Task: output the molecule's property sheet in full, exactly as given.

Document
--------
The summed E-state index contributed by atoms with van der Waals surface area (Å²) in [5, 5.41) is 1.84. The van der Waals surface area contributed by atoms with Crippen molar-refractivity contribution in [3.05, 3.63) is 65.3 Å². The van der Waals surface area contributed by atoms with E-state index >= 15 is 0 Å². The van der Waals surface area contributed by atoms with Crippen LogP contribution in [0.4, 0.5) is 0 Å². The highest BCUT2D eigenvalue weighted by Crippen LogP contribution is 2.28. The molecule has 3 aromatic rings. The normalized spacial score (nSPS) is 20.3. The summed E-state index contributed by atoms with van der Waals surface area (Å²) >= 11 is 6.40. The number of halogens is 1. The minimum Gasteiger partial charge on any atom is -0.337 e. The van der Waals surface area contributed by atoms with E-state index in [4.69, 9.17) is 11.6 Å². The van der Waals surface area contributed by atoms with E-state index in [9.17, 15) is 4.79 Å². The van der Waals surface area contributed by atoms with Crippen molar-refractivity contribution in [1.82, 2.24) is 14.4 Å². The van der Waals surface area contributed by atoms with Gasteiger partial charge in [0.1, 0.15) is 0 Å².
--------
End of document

The summed E-state index contributed by atoms with van der Waals surface area (Å²) in [5, 5.41) is 1.84. The van der Waals surface area contributed by atoms with Crippen molar-refractivity contribution in [3.05, 3.63) is 65.3 Å². The van der Waals surface area contributed by atoms with E-state index >= 15 is 0 Å². The van der Waals surface area contributed by atoms with Crippen LogP contribution in [0.4, 0.5) is 0 Å². The highest BCUT2D eigenvalue weighted by Crippen LogP contribution is 2.28. The molecule has 3 aromatic rings. The normalized spacial score (nSPS) is 20.3. The summed E-state index contributed by atoms with van der Waals surface area (Å²) >= 11 is 6.40. The number of halogens is 1. The minimum Gasteiger partial charge on any atom is -0.337 e. The van der Waals surface area contributed by atoms with E-state index in [4.69, 9.17) is 11.6 Å². The van der Waals surface area contributed by atoms with E-state index in [9.17, 15) is 4.79 Å². The van der Waals surface area contributed by atoms with Crippen molar-refractivity contribution in [1.82, 2.24) is 14.4 Å². The van der Waals surface area contributed by atoms with Gasteiger partial charge in [0.1, 0.15) is 0 Å².